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PE days and dyspraxic DD

(13 Posts)
SparklyOnTheInside Sun 21-Feb-16 12:59:08

My lovely DD is in year 7. She has DCD, SPD and some other stuff going on too.

She was diagnosed quite late in primary so has some major issues with PE as she has always been a bit "rubbish" - her words sad

Her school are aware that "ball" sports are no good for her, but the curriculum seems to be mostly football, netball, basketball etc so she is pretty miserable. Added to which the PE kit feels horrible apparently, so is an extra stressor.

The school (and my DH) are very much of the opinion that she has to do PE, it is the law and she has to suck it up.

DD is not an inactive child, she has a very physically demanding hobby and gets a lot of excercise.

Sorry for rambling on.. What I am hoping for is any help with strategies for dealing with PE days in the morning. DD is so stressed by the concept it either ends up with tears or massive tantrums.. This is half of the week!

School are no help as they can't see the problem, she is very compliant at school (just occasional tears.. And of course no good at the sports so never picked by her peers etc)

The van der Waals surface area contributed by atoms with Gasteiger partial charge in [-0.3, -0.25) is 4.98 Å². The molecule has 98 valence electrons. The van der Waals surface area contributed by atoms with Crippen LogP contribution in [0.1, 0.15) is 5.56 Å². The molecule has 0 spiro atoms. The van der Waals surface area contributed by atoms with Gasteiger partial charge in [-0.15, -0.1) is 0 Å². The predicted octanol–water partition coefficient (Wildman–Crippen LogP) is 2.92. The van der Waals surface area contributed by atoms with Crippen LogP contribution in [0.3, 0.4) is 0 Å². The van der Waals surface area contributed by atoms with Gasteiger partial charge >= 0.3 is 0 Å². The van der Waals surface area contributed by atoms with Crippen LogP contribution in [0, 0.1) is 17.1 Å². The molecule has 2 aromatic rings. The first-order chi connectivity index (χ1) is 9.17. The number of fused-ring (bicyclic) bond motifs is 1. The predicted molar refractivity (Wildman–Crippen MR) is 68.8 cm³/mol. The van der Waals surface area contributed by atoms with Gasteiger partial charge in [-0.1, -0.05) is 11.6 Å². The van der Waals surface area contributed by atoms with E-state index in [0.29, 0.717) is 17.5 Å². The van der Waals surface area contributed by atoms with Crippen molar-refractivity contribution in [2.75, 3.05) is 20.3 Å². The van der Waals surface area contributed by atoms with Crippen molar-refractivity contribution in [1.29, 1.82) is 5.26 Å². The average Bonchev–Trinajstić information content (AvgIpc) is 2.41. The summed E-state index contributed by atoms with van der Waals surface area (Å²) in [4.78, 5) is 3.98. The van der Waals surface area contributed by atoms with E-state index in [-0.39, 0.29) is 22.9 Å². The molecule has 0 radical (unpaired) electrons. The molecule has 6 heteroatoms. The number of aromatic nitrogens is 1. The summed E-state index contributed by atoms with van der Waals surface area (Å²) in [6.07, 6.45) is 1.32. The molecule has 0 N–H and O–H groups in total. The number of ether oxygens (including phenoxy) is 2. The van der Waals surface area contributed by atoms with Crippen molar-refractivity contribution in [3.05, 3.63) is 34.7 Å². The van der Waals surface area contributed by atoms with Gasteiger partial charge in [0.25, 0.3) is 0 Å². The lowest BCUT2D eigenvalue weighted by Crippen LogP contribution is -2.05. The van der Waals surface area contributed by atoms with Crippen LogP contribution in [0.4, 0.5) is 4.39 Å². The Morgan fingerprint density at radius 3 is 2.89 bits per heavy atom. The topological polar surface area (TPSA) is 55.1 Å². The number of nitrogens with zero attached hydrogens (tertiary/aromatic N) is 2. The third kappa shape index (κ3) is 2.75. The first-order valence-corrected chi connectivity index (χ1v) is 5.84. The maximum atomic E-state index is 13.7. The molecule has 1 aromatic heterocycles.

I was just hoping someone might have magic strategies for PE days?

knittingwithnettles Sun 21-Feb-16 15:37:34

For ds1 (DCD) the main thing was the other pupils "dissing" him in PE. And being made to feel he was the worst at sport. This was quite easily dealt with by making the PE teachers aware that they had to be extra supportive. And they were really, they never made gung ho comments which undermined his confidence in front of others, and they looked out for stressors - ie if he was last or dropped a ball they said something encouraging instead of negative.

PE teachers are there for everyone; their duty is to encourage those who are bad at sport as much as those who are good at it, so go into any discussions with that in mind, especially if you have a diagnosis of motor problems/balance/coordination. You might need to explain what your dd is good at too, maybe stamina, loyalty, enthusiasm, so that they can encourage her in those sports which require less team playing. Are there any adaptions to the PE uniform too? Perhaps softer socks or tracksuit bottoms instead of shorts, or leggings instead of shorts. They are meant to make "reasonable adjustments"

I'm sure I was dyspraxic at school too, certainly I was rubbish at all ball games; however dance, hurdles, long jump, gymnastics was much more fun - perhaps there will be a different set of sports in the summer term that your dd can enjoy more. Certainly she shouldn't be excused/forced out of PE.

knittingwithnettles Sun 21-Feb-16 15:42:34